‘Black’ eye in NC politics
Published 12:00 am Saturday, December 3, 2005
Is it time for North Carolina House Speaker Jim Black to step down?
The list of questionable and possibly illegal activities Black has been involved in continues to grow. The latest controversy involves Black possibly creating a state funded job for a friend and campaign contributor.
I will try to recap Black’s tumultuous year, but I doubt I have enough space to include all of the political shenanigans.
People connected to Black are under investigation for possible lobbying law or ethics violations that took place during the lead-up to the state lottery passing. Black appointed Kevin Geddings to the lottery commission, but Geddings later revealed that he had been paid $24,500 by the lottery company Scientific Games. Meredith Norris is a Raleigh lobbyist and consultant who was an aide to Black from 1999 to 2002. Norris was also Black’s unpaid campaign political director until October, when she was asked to resign after it became public that she was also working for Scientific Games. The company reimbursed her for more than $3,000 in meals and entertainment for Black and other lawmakers.
Former Democratic political consultant Jim Sinsheimer created a Web site (jimblackmustgo.com) to try to drive Black from office. Sinsheimer claims that Black’s campaign committee gave former state Rep. Michael Decker a $4,000 campaign contribution this year, one day before Decker closed his campaign. According to Sinsheimer, Black was also working to create a temporary position for Decker within the N.C. Department of Cultural Resources.
Decker, a Forsyth County Republican, switched to the Democratic Party shortly before the 2003 legislative session began, creating a 60-60 split in the House. This switch allowed Black to remain speaker under a power sharing agreement with Republican Richard Morgan.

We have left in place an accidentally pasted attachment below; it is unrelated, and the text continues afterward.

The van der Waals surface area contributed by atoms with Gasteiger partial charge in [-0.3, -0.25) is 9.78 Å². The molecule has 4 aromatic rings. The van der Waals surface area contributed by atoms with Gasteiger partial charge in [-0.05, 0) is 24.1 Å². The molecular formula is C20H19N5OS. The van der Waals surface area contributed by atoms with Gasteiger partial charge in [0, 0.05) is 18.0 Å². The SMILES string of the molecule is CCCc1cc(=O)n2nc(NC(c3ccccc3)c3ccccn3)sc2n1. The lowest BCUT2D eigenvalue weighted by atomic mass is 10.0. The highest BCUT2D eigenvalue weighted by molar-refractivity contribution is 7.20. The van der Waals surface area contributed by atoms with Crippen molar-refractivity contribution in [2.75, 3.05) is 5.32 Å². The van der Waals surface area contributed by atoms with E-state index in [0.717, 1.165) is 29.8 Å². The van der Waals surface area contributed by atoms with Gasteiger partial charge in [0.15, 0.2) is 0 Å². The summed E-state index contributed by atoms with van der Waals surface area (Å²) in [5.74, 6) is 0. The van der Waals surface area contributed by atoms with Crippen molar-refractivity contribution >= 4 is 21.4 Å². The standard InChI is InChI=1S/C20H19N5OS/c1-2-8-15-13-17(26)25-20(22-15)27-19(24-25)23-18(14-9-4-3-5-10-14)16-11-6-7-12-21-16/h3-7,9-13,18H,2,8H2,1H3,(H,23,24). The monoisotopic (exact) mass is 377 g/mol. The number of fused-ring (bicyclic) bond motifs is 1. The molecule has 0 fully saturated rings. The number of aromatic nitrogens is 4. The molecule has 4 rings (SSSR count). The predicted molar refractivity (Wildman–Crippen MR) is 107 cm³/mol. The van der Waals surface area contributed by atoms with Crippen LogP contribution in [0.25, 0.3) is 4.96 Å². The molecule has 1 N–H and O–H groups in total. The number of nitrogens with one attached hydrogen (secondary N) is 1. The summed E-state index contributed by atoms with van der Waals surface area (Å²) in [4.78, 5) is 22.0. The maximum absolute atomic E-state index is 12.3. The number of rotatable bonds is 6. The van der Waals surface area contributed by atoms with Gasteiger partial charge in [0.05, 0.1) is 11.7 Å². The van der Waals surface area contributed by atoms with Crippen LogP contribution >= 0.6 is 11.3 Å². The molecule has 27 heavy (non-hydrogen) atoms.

The latest scandal involves Michael Almond, a former head of a regional economic development partnership in Charlotte, and Almond’s wife, Helen Ruth Almond. Helen Almond was apparently looking for a job two years ago and according to published e-mail correspondence, Black helped create a $39,000-a-year state tourism job for Helen Almond. After Helen Almond started the job, the newly created position was the subject of a positive article in a western North Carolina newspaper.
Michael Almond sent Norris this email: &uot;I love it when a plan comes together!”
Earlier this week Almond said he regretted the comment.
&uot;In the context of what’s going on now, that was an unfortunate choice of words,&uot; Almond said. Would Michael Almond have felt these words were unfortunate if this story never broke?
According to the emails, Black also agreed to help the Almonds’ son gain admission to UNC-Chapel Hill.
Black consistently sought state money to help partnerships like the one Michael Almond worked for and Almond helped persuade officials at other partnerships in the state to give Meredith Norris two consultant contracts worth a total of $66,000 a year.
The budgets for these partnerships have grown by 52 percent in recent years, from $5.6 million in 2002 to $8.5 million this year. During that same time period, Almond and his wife gave Black $6,500 in political contributions.
State law forbids officials from offering state jobs in exchange for political contributions, just in case you were wondering.
Michael Almond retired as the partnership’s CEO in June and claimed Black helped his family because the two are friends. Michael and Helen Almond said Helen won the job because she was the best qualified candidate and they claim their political contributions had nothing to do with her winning the job.
Everything else is a coincidence I guess.